Cam, how would you assess the battle for the backup running back position? And what will go into winning that job? (Evan Washburn) "Well, preseason games, No. 1, because I really like our group. We have to get Bernard [Pierce] healthy, because obviously, he is very talented. You mentioned Bobby. But, Anthony [Allen] and Damien [Berry] are doing a nice job. So, it's nice to have four young backs that you can look at. So, we'll be rolling those guys through in the preseason games, whether we'll play them a quarter each, a half each, however we'll do that. But, it'll be as obvious to you as it is to us. It usually turns out that way. But, obviously, I think, No .1, hanging on to the football when you hand it to them, catch it when you throw it to them, get his man blocked in pass protection and bring the toughness and attitude we are looking for. I think all those guys have it. Now, we just have to see when the lights come on."
Defensive Coordinator Dean Pees
Feel a little different being indoors today? (Joe Platania) "Yes, the sun's not beating down and killing us. (laughter) Yes, it was actually kind of good being in here, just from the standpoint of getting out of the sun a little bit. I think John [Harbaugh] made a wise choice just kind of getting out of that, and I'm sure that's what the thought process was."
What's your impression of Pernell McPhee after his second day [practicing]? (Ed Lee) "Well, he's still in kind of an acclamation phase. He has committed to just a couple of days here of kind of getting acclimated before he can really get into the thick of it and that kind of stuff. But, he seems like he's moving around pretty well."
Does it look like the knee is not hampering [McPhee] anymore? (Ed Lee) "I wouldn't say that yet, because … I'll tell you after I watch the film, because I really don't focus just on him. I'm watching the whole defense, so to sit there and tell you whether it did or whether it didn't, I'd have to watch the film. It doesn't sound like it, but I don't know for sure."
How is Jimmy Smith doing? I saw him go off the field. (Aaron Wilson) "I don't know. I'd have to go in and find out afterwards. He just went down. I know he grabbed his back. That's all I saw, so I don't really know the extent of it."
What have you seen so far in the competition between him [Jimmy Smith] and Cary Williams for cornerback? (Matt Vensel)"It's great competition. We are very lucky to have two big guys like that fighting for that position. That's kind of a luxury. That's a very fortunate situation for us, and I think the both of them are handling it very well. They are both doing really well in the classroom – both doing well on the field. So, I think right now it's still a great competition."
Do you think too much is made of that battle because you are going to be using nickel a lot, I'm sure, with that kind of talent? (Matt Vensel)"You guys have watched enough NFL football to know that two corners are not going to get you through a season or even through a game. So, between sub, nickel, dime, all that kind of stuff where you use corners, where you get teams that run three-wide … New England, who knows what the hell personnel they might be in. (laughter) So, you are going to use all those guys. They will probably end up with a lot, probably equal snaps, anyhow. Really, in my eyes, everybody is a starter that plays on any unit because you could start a game … We have a 'Raven' defense, which is four DBs. We have a sub defense, which is five DBs. We might start the game in five DBs, so one of the outside 'backers is out, well, that guy's a starter – that fifth DB is actually a starter. He started the game, but if we started in 'Raven,' that doesn't mean the other guy. So, we think of all those guys … If they are contributing in a package somewhere, they are really a starter on defense. So, all of those guys are or will be a starter at corner, basically."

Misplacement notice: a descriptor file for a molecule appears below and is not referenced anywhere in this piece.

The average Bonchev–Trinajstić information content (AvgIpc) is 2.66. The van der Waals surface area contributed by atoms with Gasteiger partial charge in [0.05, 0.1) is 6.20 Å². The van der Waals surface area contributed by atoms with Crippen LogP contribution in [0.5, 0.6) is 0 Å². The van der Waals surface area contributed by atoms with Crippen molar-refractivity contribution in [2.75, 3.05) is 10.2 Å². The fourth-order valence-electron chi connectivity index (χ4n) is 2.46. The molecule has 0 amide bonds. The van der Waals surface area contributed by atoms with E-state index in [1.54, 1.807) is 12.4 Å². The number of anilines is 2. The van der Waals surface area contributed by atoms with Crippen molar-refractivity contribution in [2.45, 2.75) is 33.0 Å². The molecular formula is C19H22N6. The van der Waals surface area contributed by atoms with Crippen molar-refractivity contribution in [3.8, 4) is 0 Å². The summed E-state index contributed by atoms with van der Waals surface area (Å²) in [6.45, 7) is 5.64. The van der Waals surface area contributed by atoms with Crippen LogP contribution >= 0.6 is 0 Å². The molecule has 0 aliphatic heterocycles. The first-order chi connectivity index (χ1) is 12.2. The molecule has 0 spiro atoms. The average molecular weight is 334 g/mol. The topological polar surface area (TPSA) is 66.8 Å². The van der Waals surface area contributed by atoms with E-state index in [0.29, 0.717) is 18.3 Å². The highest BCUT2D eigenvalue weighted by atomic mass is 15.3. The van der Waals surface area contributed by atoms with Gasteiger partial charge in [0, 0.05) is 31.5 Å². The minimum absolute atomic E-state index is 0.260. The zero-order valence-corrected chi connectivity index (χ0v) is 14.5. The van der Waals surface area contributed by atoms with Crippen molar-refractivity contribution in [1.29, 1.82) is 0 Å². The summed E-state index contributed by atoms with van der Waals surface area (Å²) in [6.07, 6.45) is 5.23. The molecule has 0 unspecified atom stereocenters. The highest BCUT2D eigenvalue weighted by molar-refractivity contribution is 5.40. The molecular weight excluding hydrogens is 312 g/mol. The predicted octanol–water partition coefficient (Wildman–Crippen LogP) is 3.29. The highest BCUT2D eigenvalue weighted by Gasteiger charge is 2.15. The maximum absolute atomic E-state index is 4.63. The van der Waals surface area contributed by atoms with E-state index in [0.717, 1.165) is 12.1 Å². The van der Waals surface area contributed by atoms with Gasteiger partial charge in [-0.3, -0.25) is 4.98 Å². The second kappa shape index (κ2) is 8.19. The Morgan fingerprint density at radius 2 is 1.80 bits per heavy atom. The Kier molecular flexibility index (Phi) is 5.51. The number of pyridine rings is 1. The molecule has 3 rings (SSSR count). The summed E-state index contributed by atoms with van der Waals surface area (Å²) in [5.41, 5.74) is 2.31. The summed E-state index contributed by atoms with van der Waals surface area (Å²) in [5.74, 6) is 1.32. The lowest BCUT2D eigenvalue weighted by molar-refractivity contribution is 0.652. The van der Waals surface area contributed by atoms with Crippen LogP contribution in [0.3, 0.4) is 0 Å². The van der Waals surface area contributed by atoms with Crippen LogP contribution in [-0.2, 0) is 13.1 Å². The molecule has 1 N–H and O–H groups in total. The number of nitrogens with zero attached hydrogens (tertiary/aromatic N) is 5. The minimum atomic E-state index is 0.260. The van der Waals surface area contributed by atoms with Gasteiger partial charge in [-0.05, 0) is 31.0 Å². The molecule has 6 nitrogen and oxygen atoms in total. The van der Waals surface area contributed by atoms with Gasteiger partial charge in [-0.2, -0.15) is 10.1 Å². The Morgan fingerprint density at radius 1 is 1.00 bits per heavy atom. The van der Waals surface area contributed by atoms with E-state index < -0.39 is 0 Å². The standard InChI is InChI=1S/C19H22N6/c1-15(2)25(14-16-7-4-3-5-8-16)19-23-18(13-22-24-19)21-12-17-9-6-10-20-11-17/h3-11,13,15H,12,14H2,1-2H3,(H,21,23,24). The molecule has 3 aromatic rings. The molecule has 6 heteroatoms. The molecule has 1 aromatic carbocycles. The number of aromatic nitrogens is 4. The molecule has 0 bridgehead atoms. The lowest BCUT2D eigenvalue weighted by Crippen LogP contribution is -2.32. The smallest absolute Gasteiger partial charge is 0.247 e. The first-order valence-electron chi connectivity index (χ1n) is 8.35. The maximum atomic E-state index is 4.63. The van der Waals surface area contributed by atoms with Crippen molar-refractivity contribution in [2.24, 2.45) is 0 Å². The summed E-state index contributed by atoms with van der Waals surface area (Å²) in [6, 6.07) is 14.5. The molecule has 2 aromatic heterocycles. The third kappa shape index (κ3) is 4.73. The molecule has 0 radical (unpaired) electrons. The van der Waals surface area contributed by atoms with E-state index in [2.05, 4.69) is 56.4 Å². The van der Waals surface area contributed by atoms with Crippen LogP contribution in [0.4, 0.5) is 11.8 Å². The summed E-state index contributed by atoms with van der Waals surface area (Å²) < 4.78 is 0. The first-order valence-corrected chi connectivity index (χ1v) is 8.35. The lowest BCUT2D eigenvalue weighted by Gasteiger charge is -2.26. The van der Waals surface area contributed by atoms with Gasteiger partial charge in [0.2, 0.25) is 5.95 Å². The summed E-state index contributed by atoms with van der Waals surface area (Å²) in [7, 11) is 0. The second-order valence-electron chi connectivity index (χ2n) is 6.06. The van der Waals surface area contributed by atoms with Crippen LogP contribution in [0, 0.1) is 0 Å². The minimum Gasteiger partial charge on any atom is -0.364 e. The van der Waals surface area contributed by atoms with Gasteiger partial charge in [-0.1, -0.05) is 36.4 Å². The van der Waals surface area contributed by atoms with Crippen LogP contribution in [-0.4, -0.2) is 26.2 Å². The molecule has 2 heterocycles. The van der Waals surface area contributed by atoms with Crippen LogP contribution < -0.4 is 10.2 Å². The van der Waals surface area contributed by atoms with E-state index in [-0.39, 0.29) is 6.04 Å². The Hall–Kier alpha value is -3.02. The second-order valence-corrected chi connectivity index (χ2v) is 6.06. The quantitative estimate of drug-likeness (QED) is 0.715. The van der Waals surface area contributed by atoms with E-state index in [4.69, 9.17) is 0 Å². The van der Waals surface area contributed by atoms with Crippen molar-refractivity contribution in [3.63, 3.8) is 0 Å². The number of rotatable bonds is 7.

With Courtney [Upshaw] not being out here for a couple of days, being a rookie and how much it seems like you will have to rely on him, when do you start getting worried that he hasn't been able to be out here? (Pete Gilbert) "The good thing is … I'll start getting worried if it's halfway through the preseason. What we just need to do is get him out there, especially in some preseason games, and have him hit, get hit, and actually play. It's one thing to go out and practice. There's different situations here in practice that are just not the same as game-type tempo and game-type situations, and that's why we need to get him out there. And, I'm not too concerned, yet, until if we get down the road and he's not playing any games. Then I will be concerned."
Coach, I know you were coaching the linebackers before being a defensive coordinator, but what kind of relationship did you have with Ed Reed since you've been here, or is that just something that you are just now establishing with him? (Jason Butt) "No. I think I have always had a great relationship with Ed Reed. I think too much is made sometimes of position coaches of just doing their position. When we meet as a defense, and we have done that ever since I've been here with coach [Greg] Mattison, with coach [Chuck] Pagano; I know they did it with Rex [Ryan] before that, and we do it now. We did it in New England. I think most places do it. We all meet together. So, we have one big room in there that has 40 guys in it with all the coaches. So, everything that we talk out on defense, we talk out. Everybody hears about everybody. If a defensive back is not right, the D-line hears it. If the D-line's not right, the secondary hears it. It's a unit. We may break up after that and go a few minutes to your position meeting. So, when you have a room like that and everybody is together, everybody gets to know everybody pretty well. And, I think everyone has a good working relationship with all positions."